Fiona Foley’s inclusion of herself in her work appears early in her career though in a quite different way, almost ritualistic and honorific. Majoring in sculpture at art school, she took to installation of objects or series of related images around certain concepts. More often than not she was invisible, speaking through objects and other people in her image series. Of late, she has laid out her ideas in constructed sets of photographs accompanied by auxiliary objects. In 2001, the floor of the Tampa Florida Gallery was covered with 30cm deep golden, ripe corn that visitors had to struggle through to view the soft sepia images of Wild Times Call. In her 2004 series, HHH, colourful costumes, like a set of eyeless ghosts, stare out in contrast to the simmering, hateful gaze in the HHH photo series next to which they hang. In Black Opium (2006), a set of traditional Australian Chinese opium pipes accompanies the painting series, and in the MCA show Foley adds her evocative short film, Bliss (2008).

The seven images comprising the recent Nulla 4 eva series (2008) portray a truly multicultural nation. Several social issue sites are visited including the little remembered but historically significant 19th century Chinese opium house meeting place and a playful, if reserved, youthful, contemporary ‘Cronulla’ beach scene. Aboriginal and non-white youths pose slightly self-consciously on the beach—the boys semi-naked, the girls ‘coiffured’ and wearing a variety of outfits that reflect a range of cultural backgrounds. Here, all are ‘wrapped up’ and yet appear perfectly comfortable in assemblage and setting.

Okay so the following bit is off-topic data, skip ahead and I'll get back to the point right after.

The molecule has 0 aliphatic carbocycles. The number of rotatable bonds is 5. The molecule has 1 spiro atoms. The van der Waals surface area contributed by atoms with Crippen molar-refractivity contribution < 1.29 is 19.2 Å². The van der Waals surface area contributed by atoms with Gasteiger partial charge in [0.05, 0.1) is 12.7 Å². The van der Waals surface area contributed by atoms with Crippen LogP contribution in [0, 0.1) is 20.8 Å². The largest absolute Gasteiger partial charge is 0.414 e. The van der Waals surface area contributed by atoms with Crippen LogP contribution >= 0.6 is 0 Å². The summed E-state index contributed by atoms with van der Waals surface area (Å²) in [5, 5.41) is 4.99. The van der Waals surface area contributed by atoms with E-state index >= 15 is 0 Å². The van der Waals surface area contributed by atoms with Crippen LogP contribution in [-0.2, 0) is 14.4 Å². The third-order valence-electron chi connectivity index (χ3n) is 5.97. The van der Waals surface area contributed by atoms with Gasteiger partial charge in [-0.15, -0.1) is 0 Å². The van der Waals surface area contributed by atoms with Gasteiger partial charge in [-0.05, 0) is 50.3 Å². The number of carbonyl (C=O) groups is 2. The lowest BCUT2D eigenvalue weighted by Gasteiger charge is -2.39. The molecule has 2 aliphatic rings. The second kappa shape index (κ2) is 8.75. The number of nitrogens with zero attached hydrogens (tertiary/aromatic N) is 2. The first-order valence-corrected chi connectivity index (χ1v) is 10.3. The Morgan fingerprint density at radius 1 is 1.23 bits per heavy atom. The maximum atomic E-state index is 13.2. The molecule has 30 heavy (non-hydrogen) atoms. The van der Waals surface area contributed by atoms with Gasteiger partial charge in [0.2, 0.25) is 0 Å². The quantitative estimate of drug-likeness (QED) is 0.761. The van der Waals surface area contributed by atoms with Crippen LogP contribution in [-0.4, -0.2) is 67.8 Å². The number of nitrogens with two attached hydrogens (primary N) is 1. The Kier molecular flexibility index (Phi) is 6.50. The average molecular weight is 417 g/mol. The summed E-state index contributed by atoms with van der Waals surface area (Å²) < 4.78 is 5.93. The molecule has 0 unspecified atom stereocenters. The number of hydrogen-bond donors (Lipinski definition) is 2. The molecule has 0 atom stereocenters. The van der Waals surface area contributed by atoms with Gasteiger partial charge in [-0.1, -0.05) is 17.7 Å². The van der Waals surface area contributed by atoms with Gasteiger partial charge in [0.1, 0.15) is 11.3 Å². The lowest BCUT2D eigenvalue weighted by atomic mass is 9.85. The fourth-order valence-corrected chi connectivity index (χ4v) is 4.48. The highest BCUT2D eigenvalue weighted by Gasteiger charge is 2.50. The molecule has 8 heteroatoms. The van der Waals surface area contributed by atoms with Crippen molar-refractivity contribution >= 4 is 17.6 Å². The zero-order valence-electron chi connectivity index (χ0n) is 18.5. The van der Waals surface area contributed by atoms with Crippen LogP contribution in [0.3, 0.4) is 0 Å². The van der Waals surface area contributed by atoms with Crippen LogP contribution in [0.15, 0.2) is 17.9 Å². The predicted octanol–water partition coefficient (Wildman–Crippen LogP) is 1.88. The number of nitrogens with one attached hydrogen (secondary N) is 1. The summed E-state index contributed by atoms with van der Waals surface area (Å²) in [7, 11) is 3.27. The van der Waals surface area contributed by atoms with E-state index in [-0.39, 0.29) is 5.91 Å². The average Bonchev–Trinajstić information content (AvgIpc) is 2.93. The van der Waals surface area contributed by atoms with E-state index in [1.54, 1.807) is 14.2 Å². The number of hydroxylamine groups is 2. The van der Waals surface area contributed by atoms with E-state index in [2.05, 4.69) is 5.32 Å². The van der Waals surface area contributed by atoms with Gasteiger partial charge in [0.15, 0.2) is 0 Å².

an unofficial historian

There is more than one history, even though white, western history dominates. In Australia there is a lack of national in-depth engagement with this history except for our narrow, official, paper-thin view. The ‘history wars’ debate has been intense and highly political over the last decade and still smoulders. Meanwhile, Fiona Foley has taken on the role of a kind of unofficial historian. Nobody has asked for or authorised this role but the history she explores is in fact our common national history, from both sides of the racial divide. Beyond its strong visual appeal, it’s really in this context that I believe her art should be read.

One of the first laws enacted concerning Aboriginal people in Queensland was The Protection of Aboriginals and the Restriction of the Sale of Opium Act (1897). Foley’s Opium—Shackled and Bliss (2008) both talk of the place of Chinese Australians and their relationship with both black and white Australia. Historically this active and visible engagement has been only lightly recorded.